III. Alternative Docents

With each room a different person parks in front of the work to speak. A tour, after all, is hardly a marine troop; as it drifts between rooms, the last docent will find ample opportunities to blend back in. Performers give no indication that anything has changed. At some point, perhaps, no one will emerge, and the tour ends in confusion.

IV. Daring Docent

With each room, the docent removes an article of clothing while speaking until . . . I hesitate to say. The gesture may seem motivated or quite unconscious. Either way, the docent should not emphasize the act and yet not behave too reasonably. Say, removing a jacket can respond to seeming discomfort, but only if the museum supplies intense air-conditioning. If a guard moves to intervene, the docent points to the work and, by a mere sign, cautions silence.

V. Hypothetical Docent

The docent's interpretations come straight from Arthur C. Danto's The Transfiguration of the Commonplace and weekly reviews, but without attribution. The very same red square, Danto proposes, could represent the Pharaoh's army after the Israelites have passed, Nirvana, a red tablecloth in the style of Henri Matisse and Matisse's joy in fabric, Moscow's Red Square, the ground for an unfinished Annunciation, or a defiant abstraction, depending on the title. The docent subjects a museum's actual display to Danto's interpretations of imagined works.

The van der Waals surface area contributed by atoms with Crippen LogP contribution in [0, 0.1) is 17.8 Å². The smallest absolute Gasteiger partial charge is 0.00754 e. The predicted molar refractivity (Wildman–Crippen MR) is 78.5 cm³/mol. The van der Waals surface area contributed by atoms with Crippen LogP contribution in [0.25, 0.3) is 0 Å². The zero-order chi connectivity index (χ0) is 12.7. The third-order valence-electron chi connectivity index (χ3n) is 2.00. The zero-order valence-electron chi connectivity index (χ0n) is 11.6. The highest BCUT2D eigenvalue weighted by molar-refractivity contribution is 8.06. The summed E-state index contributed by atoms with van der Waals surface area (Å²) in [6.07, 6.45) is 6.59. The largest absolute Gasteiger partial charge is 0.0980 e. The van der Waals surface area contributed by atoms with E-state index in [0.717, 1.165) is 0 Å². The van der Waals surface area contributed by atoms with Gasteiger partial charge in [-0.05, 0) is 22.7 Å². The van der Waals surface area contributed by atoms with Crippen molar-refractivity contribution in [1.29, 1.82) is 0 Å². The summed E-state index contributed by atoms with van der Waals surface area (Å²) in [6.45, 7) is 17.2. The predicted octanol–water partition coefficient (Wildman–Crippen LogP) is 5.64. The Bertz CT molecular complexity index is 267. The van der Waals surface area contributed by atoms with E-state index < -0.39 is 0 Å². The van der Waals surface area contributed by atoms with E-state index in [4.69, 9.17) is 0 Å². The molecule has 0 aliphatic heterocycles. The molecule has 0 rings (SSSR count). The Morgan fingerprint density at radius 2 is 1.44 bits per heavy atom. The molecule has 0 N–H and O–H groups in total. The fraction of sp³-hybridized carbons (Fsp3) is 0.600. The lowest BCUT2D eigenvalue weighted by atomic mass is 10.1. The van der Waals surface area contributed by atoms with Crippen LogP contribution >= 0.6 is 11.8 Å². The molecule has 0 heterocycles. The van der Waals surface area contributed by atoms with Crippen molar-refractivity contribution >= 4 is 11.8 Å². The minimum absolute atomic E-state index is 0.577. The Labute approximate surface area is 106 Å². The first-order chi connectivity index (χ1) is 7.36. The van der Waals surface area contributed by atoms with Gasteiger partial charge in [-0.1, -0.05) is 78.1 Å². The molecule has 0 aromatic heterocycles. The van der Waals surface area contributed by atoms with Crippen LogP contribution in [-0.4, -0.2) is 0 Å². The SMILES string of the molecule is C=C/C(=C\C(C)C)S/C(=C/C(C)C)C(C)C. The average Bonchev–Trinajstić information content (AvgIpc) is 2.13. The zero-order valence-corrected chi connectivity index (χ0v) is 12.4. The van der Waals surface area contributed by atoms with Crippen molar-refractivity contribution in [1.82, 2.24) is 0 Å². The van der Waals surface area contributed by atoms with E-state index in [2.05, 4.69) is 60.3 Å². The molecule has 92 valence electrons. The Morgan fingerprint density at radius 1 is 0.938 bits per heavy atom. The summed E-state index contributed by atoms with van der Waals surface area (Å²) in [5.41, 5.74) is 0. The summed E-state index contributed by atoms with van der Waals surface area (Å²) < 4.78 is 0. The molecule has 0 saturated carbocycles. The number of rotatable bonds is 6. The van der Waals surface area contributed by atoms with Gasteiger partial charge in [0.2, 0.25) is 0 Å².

VI. Therapist Docent

The docent reaches a distinctly modern portrait, such as a woman by Matisse in wartime, the late Picasso, or de Kooning. Singling out a member of the audience, the docent asks, "How would you feel if this were your mother?" The audience member responds with a long, distraught confessional about his mother.

VII. Moral Docent

This part, too, may go best with modern art. The docent is appalled by the work and the artist's private life. No particular point of view is required. The docent might represent the moral majority's eagerness to reduce art funds or privatize museum costs, critical trends certain that male artists always brutalize and demean women, or simply politicians going through the motions. Either way, the lecture quickly descends into a denunciation of art and contemporary values.